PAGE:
Part 1B
Sept 11: Unanswered Questions
Flights 11,175, 93
by MalcontentX
for Main Page:http://www.communitycurrency.or/MainIndexMX.html

[Note to Readers: By your intent to read Part 1B,
we assume that you have already read Part 1A, (concerning Flight 77);
as such, you are to be commended for your willingness
to take the time that is necessary to inform yourself, (no small matter).
Many are those who become so burdened with the weight
of words, as to give up the search at the first sign of fatigue.
This burden is found in the ground of social, economic, and spiritual oppression,
where few of us have the time or energy to devote to a serious study of a serious situation.
Thus, one of our most powerful means of achieving freedom -the interior light of the mind-
is often left to the darkness of easy explanations echoing off a sea of silent souls.
You who choose to persevere shall not long know the light in isolation.

Flight 11

Flight 11 took off from Boston’s Logan Airport at 7:59 am.

Approximately twenty minutes into the flight, (8:20) Flight 11 stops transmitting its’ IFF (transponder) beacon. (CNN, Sept 16th, ibid)

The Village Voice of Sept 13th adds,

When the flight was 15 to 20 minutes out, the controller gave the pilot the OK to ascend from 29,000 to 31,000 feet. Nothing happened. The controller repeated his permission to go up. Still nothing. He tried to contact the pilot on the emergency frequency. No answer. Then the controllers noticed the plane's transponders, which tells them the aircraft's altitude, had stopped working, no longer sending a radar pulse."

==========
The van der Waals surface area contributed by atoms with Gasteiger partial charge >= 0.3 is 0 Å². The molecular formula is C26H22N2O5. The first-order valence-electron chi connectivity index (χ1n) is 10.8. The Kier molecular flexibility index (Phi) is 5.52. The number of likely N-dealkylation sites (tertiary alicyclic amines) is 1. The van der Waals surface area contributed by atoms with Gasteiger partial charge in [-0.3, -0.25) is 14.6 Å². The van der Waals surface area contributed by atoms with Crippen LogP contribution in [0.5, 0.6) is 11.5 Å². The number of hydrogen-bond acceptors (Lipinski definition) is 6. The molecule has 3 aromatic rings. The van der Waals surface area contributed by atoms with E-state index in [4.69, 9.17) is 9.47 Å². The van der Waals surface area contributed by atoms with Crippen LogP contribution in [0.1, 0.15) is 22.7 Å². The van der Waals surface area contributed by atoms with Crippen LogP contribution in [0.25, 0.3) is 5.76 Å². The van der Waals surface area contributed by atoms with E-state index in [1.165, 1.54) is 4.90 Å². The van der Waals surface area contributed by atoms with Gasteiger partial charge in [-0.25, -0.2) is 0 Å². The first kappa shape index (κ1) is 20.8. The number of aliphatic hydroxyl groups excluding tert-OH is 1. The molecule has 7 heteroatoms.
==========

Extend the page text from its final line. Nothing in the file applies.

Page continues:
According to the following source,

the New York Times of Sept 13 said much the same thing,

"The plane held on course, almost due west, for only 16 minutes.... Just past Worcester, Mass., instead of taking a southerly turn, the Boeing 767 swung to the north at 8:15. It had been taken over . . . "Five minutes later, at 8:20, Flight 11 failed to follow an instruction to climb to its cruising altitude of 31,00 feet. It was this point that air controllers suspected something was wrong. And just about then the plane's transponder, a piece of equipment that broadcast its location, went out."

"A Plane Left Boston and Skimmed Over River and Mountain in a Deadly Detour."

We should remember here that, although Flight 11 was no longer sending a specific transponder signal, it was still giving off a generalized radar; thus,

"an Air Force facility in Rome, N.Y., tracks planes based solely on the radar reflection off the skin of the aircraft. That alone would allow the Air Force to track the flight." (MSNBC, Sept 12)

The Village Voice article continues,

"At 8:28 the radar showed the jet veer south."

Our graphic radar map,

shows Flight 11 way off course, (thirty miles or more) by the time that it veered south -and that it must have, indeed, begun to go off-course at around the time that transponder /cockpit contact was first lost.

To review thus far:

at 8:15, Flight 11 begins to go off-course. At 8:20, Boston ATC loses radio and transponder contact with the plane. At 8:28, Flight 11 veers sharply south.